It seems like only yesterday — OK, it was only yesterday — that the biggest question about the the MTV Video Music Awards was whether *NSYNC would appear.
Though the venerable ’90s boy-band did indeed grace the stage during Justin Timberlake’s medley performance, the “Bye Bye Bye” revival has been overshadowed by a very different act from the Aug. 25 show: Miley Cyrus’ performance of her dance hit “We Can’t Stop” and her duet with Robin Thicke on his “Blurred Lines.” Though much of the set merely expanded on imagery from the songs’ music videos, it was enough to drive the online conversation for much longer than is usual for a few minutes of a cable-TV awards show.
Here are the four biggest reasons the artist formerly best known as Hannah Montana is all over your news this Monday.
As everyone watching noticed, she stuck her tongue out a lot. Though Bethenny Frankel joked on Twitter that maybe the tongue-hanging-out look was in honor of National Dog Day, most people were just confused and overwhelmed and wanted to talk about it.
The fact Miley Cyrus thinks sticking your tongue out is cool pretty much says it all.
— Halle Kiefer (@HalleKiefer) August 26, 2013
The crowd’s response
A photo of the Smith family reacting to the performance went viral almost immediately…
— BuzzFeed (@BuzzFeed) August 26, 2013
Nudity and Sex
Even more prominent than Cyrus’ tongue was her, well, pretty much everything else. When Cyrus emerged from a giant teddy bear at the beginning of her set, she was wearing a skimpy bear-appliqué leotard (maybe a play on “teddy,” maybe just weird) and, for her duet with Thicke, she stripped to a nude bikini in homage to the scantily clad woman of the “Blurred Lines” video. A tiny outfit is hardly shocking — Lady Gaga has frequently worn less, and there were no ‘wardrobe malfunctions’ — but Cyrus paired her ensemble with lewd gestures, some of which were directed at stuffed animals (to be fair to the performance, the teddies appear in the video too, so this isn’t exactly new). It was a message that, coming from the former Disney star, read pretty clearly as a literal “screw you” to wholesomeness.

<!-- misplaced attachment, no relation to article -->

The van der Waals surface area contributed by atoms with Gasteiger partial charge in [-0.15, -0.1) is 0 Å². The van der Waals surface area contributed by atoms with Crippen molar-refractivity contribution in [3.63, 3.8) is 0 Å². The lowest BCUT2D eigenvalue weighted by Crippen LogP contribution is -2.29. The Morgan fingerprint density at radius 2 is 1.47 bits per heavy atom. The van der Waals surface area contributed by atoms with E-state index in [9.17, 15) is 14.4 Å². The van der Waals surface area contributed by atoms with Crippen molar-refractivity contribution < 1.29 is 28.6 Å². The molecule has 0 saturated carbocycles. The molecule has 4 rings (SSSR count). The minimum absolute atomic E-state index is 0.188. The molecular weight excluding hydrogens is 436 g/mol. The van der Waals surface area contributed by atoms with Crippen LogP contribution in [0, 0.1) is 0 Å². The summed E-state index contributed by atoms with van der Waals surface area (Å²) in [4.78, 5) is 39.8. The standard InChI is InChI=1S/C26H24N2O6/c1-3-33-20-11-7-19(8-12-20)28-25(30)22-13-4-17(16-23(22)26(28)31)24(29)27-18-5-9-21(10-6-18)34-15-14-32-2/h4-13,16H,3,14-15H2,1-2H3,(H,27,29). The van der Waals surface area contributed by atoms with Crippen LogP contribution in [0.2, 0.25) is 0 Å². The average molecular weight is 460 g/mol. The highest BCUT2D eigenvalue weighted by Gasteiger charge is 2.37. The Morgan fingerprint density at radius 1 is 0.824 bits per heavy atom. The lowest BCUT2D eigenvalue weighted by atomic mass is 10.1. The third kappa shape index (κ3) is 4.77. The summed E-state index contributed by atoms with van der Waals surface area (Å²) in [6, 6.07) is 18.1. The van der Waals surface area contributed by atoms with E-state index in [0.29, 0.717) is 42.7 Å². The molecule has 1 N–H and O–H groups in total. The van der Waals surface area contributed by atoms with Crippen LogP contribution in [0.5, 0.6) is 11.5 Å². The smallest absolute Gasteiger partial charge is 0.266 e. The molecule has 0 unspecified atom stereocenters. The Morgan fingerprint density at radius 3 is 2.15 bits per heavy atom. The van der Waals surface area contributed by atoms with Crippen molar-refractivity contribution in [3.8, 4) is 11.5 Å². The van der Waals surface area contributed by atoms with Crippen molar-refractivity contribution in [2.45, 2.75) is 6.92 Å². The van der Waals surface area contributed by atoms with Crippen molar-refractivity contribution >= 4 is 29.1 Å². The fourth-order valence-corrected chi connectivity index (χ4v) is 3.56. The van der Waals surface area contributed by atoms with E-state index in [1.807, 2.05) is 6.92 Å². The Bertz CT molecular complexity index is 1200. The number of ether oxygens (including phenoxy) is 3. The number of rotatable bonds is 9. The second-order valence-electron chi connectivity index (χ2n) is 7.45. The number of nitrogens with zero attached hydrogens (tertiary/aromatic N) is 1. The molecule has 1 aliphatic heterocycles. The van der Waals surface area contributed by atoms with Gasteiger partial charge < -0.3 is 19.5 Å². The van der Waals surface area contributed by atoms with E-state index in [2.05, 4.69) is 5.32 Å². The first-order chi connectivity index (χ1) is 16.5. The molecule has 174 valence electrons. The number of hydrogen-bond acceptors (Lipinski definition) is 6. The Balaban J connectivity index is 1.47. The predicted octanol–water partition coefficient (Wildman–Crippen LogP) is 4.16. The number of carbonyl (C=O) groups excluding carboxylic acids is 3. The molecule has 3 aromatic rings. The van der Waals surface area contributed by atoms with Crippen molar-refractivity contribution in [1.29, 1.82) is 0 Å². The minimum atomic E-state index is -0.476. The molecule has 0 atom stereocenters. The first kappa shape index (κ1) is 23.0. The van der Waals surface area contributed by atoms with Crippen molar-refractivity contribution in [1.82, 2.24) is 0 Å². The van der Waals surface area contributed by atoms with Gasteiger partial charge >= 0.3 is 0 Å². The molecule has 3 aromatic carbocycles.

Some of the day-after noise is shock over her actions. But, as Gothamist points out, there’s also concern about that shock. Whether audiences should be scandalized by what a young woman is wearing and what she does as part of an overtly sexual performance — especially when she’s performing in the context of lots of other crazy clothes (see: Gaga) and songs about sex — is, by now, garnering more attention than the original scandal did.
It’s nice that Miley is comfortable with herself.
— Judd Apatow (@JuddApatow) August 26, 2013
Consensus (Jody Rosen, Maurice McLeod, this piece) is that Miley Cyrus’s VMA act was insanely racist. http://t.co/K4ZNeMMNTd
— Heidi N. Moore (@moorehn) August 26, 2013
As New York magazine’s Jody Rosen points out in a sharp analysis of the performance, Cyrus’ set (as with much of her recent oeuvre) appropriates and tweaks many aspects of music, dance and dress that are closely associated with African-American culture, especially those aspects that Cyrus herself has called “hood.” Per Rosen’s take, the VMA performance “gives minstrelsy a postmodern careerist spin”: Cyrus is using that appropriation to help make it clear what kind of artist she wants to be (not Hannah Montana), in order to sell more records. Is Miley Cyrus just part of the ever-evolving interplay between pop-music cultures in the U.S. — a story that, while still problematic in some cases, is old as rock and roll — or is she making tongue-out mockery of a culture she picks and chooses from for her own profit?
When you think of it that way, it’s less surprising that people are still talking about the show she put on. Which means these aren’t so much reasons you’re hearing about Miley Cyrus today — they’re reasons you’ll probably be hearing about her for a long time.